I’m a huge fan of the Gothic genre, and so I went into reading Northanger Abbey with great excitement, eagerly waiting for Austen to satirise the genre as much as she could.

However, I was disappointed in how long it took Austen to start talking properly about the Gothic; I was halfway through the novel and Catherine hadn’t even arrived to Northanger Abbey yet! I did appreciate the references to some more Gothic classics though, such as Matthew Lewis’ The Monk and Ann Radcliffe’s The Mysteries of Udolpho.

The character of Henry was also really amusing – he painted fantastic Gothic images in Catherine’s mind, images which reminded me of Brontë’s Jane Eyre, of haunted rooms, and hints at mysterious family deaths, raising the question of ghosts.

It’s particularly ironic to read Northanger Abbey as a Gothic-loving English student, because it makes me even more aware of the stereotypical Gothic conventions. I can only imagine how Austen’s readers felt at the time, when the Gothic genre was so popular.

All in all, I did enjoy Northanger Abbey but it’s definitely not my favourite Austen novel.

Do you have a favourite ghost story? What book would you have chosen? Share some thoughts in the comments!

Stay tuned for the final day of my Monster Book Challenge tomorrow!

– Judith

The Halloween Book Tag

The Halloween Book Tag

Happy Halloween!

Okay, so it might not be Halloween just yet, but there’s no reason we can’t get into the spirit of things. I found this tag on and I thought it was just perfect for the occasion.

1. Pumpkin Carving: Which book would you carve up and light on fire?

Hmm, a book I really dislike… I would have to say The Kite Runner by Khaled Hosseini (2003). I’ve already discussed my strong dislike to The Kite Runner already on ReadandReview2016, and the idea of seeing it on fire is somewhat amusing, if not a little Hitler-ish…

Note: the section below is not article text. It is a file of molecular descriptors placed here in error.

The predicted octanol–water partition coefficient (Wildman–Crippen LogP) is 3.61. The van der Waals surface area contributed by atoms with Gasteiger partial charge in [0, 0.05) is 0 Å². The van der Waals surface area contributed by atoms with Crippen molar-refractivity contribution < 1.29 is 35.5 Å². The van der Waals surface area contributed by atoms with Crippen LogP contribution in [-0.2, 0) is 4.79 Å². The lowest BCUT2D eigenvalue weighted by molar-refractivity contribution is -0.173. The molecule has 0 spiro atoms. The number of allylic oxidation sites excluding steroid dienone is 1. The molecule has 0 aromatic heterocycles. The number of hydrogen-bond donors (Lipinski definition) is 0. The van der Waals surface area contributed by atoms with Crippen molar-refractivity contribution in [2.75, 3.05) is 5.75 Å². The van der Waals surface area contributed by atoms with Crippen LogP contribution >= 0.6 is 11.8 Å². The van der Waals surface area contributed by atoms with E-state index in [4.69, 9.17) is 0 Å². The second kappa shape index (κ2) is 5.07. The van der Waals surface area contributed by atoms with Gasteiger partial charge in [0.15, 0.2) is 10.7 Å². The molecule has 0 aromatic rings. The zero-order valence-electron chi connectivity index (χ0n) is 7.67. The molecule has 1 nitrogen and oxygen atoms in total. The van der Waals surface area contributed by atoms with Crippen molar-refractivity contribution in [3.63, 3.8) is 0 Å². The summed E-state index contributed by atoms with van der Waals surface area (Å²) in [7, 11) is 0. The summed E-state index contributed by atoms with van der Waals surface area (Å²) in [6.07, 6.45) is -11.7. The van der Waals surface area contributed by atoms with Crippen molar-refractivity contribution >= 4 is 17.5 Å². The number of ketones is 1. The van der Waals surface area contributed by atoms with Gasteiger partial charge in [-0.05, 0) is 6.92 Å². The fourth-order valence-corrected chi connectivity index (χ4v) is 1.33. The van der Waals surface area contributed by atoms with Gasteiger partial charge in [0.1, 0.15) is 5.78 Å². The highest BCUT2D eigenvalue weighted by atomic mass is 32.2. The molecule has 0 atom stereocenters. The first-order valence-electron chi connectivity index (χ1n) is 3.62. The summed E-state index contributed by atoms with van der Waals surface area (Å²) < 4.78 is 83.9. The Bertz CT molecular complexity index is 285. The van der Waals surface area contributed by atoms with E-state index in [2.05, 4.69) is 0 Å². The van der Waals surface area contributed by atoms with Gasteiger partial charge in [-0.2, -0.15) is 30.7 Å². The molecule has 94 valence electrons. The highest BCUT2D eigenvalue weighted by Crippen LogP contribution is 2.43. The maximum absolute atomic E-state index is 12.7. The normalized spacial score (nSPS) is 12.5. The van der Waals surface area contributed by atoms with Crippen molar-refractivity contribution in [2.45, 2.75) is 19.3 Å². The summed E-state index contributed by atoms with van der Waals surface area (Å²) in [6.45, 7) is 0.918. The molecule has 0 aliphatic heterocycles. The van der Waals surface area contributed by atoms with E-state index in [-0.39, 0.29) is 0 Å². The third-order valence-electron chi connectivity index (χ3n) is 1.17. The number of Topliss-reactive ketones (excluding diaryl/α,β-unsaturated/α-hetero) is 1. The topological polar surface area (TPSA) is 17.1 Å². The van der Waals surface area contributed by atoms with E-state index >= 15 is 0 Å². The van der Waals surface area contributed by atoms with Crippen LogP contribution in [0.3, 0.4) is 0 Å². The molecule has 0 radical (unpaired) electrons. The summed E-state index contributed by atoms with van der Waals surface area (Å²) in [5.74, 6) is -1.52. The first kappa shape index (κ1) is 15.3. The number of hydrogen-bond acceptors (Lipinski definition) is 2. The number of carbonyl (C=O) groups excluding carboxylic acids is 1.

*Honourable Mention: The Great Gatsby by F. Scott Fitzgerald (1925). Another book I’d love to take apart.

2. Trick or Treat: What character is a trick? What character is a treat?

In terms of a ‘treat’, I would pick a really lovely, heartfelt character. My natural instinct is to say someone like Hermione Granger from the Harry Potter series, or Jane from Pride and Prejudice (1813), both of whom are brilliant women that have lots of admirable qualities.

As for a ‘trick’ character, I want to talk about someone who is misleading, evil and duplicitous. I want to say Macbeth, from Macbeth (1611) but other villains such as Heathcliff from Wuthering Heights and Professor Moriarty from the Sherlock Holmes series also spring to mind.

3. Candyfloss: Which book is always sweet?

I’m tempted to say Candyfloss by Jacqueline Wilson (2006) for fun! I think I’ll pick Anne of Green Gables though, by L.M. Montgomery (1908).

4. Ghosts: Which character would you love to have visit you as a ghost?

I’d be intrigued by any character that decided to bridge the gap between fiction and reality, as well as the gap between life and death! I like the idea of chatting with The Ghost of Christmas Past from A Christmas Carol by Charles Dickens (1843).

5. Fancy Dress: Which character would you want to be for the day?

A really evil, sassy woman; I think they are so well-portrayed in literature. I think I would choose Bellatrix Lestrange from the Harry Potter series. Then again, I also really liked the characterisation of Amy in Gone Girl by Gillian Flynn (2012) and I liked her sinister plotting and cleverness.

*Honourable Mention: The Evil Queen from Snow-White and the Seven Dwarfs by Jacob & Wilhelm Grimm (1812).

6. Witches and Wizards: What is your favourite Harry Potter moment?

How am I supposed to choose?! I really like Harry Potter and rhe Deathly Hallows (2007) – particularly the scenes in Malfoy Manor and Hermione’s interrogation and torture. Grim, I know, but it was gripping.

7. Blood and Gore: Which book was so creepy that you had to take a break from it for a while?

The goriest book I’ve ever read so far is ‘Salem’s Lot by Stephen King (1975), but I didn’t have to ‘take a break’ at any point. In fact, I was captivated by King’s work and could hardly put it down!

Those are my answers! Would you choose different books? I tag anyone who wants to do this tag (and I’d love to see some of your responses in the comments).

That’s all for now!

– Judith

Read Along With Me Day #5: Paradise Lost

Read Along With Me Day #5: Paradise Lost

Welcome back to my Read Along With Me Challenge!

It’s the final post about Paradise Lost! Honestly, I’m so glad because it’s a tough beast of a book to work through.

Chapter 10

You can read Chapter 10 of Milton’s original work and a sample of Chapter 10 in modern English here:

Plot Summary: